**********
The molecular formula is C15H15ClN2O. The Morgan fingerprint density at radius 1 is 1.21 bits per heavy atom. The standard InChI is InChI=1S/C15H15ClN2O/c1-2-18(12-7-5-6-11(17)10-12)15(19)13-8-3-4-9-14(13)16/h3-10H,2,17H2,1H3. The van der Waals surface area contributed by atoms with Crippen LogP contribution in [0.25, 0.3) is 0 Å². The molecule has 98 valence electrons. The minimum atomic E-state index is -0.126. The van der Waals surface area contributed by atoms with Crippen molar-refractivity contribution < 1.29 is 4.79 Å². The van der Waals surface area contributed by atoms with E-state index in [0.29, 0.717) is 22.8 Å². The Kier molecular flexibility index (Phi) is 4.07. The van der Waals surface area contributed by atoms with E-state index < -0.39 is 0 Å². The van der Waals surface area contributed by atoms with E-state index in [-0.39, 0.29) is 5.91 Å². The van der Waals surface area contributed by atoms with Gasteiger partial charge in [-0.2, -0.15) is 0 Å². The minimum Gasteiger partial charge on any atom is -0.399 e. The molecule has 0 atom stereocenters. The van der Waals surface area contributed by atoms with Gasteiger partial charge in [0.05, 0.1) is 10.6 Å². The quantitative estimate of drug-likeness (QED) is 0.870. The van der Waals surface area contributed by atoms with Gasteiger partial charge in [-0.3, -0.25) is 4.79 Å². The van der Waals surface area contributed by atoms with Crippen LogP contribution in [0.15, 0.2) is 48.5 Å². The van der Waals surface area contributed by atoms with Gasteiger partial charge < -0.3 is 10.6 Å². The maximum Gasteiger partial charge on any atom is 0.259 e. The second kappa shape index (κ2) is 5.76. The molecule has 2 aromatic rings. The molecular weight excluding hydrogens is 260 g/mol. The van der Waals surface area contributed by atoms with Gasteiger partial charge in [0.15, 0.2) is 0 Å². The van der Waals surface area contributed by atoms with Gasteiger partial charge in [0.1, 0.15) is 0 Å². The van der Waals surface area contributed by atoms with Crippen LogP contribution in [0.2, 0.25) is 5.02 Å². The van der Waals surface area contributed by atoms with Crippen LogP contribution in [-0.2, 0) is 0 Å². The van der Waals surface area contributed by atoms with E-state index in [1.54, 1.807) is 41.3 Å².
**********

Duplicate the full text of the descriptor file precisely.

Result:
The molecular formula is C15H15ClN2O. The Morgan fingerprint density at radius 1 is 1.21 bits per heavy atom. The standard InChI is InChI=1S/C15H15ClN2O/c1-2-18(12-7-5-6-11(17)10-12)15(19)13-8-3-4-9-14(13)16/h3-10H,2,17H2,1H3. The van der Waals surface area contributed by atoms with Crippen LogP contribution in [0.25, 0.3) is 0 Å². The molecule has 98 valence electrons. The minimum atomic E-state index is -0.126. The van der Waals surface area contributed by atoms with Crippen molar-refractivity contribution < 1.29 is 4.79 Å². The van der Waals surface area contributed by atoms with E-state index in [0.29, 0.717) is 22.8 Å². The Kier molecular flexibility index (Phi) is 4.07. The van der Waals surface area contributed by atoms with E-state index < -0.39 is 0 Å². The van der Waals surface area contributed by atoms with E-state index in [-0.39, 0.29) is 5.91 Å². The van der Waals surface area contributed by atoms with Gasteiger partial charge in [-0.2, -0.15) is 0 Å². The minimum Gasteiger partial charge on any atom is -0.399 e. The molecule has 0 atom stereocenters. The van der Waals surface area contributed by atoms with Gasteiger partial charge in [0.05, 0.1) is 10.6 Å². The quantitative estimate of drug-likeness (QED) is 0.870. The van der Waals surface area contributed by atoms with Gasteiger partial charge in [-0.3, -0.25) is 4.79 Å². The van der Waals surface area contributed by atoms with Crippen LogP contribution in [0.15, 0.2) is 48.5 Å². The van der Waals surface area contributed by atoms with Gasteiger partial charge < -0.3 is 10.6 Å². The maximum Gasteiger partial charge on any atom is 0.259 e. The second kappa shape index (κ2) is 5.76. The molecule has 2 aromatic rings. The molecular weight excluding hydrogens is 260 g/mol. The van der Waals surface area contributed by atoms with Gasteiger partial charge in [0.15, 0.2) is 0 Å². The van der Waals surface area contributed by atoms with Gasteiger partial charge in [0.1, 0.15) is 0 Å². The van der Waals surface area contributed by atoms with Crippen LogP contribution in [0.2, 0.25) is 5.02 Å². The van der Waals surface area contributed by atoms with Crippen LogP contribution in [-0.2, 0) is 0 Å². The van der Waals surface area contributed by atoms with E-state index in [1.54, 1.807) is 41.3 Å².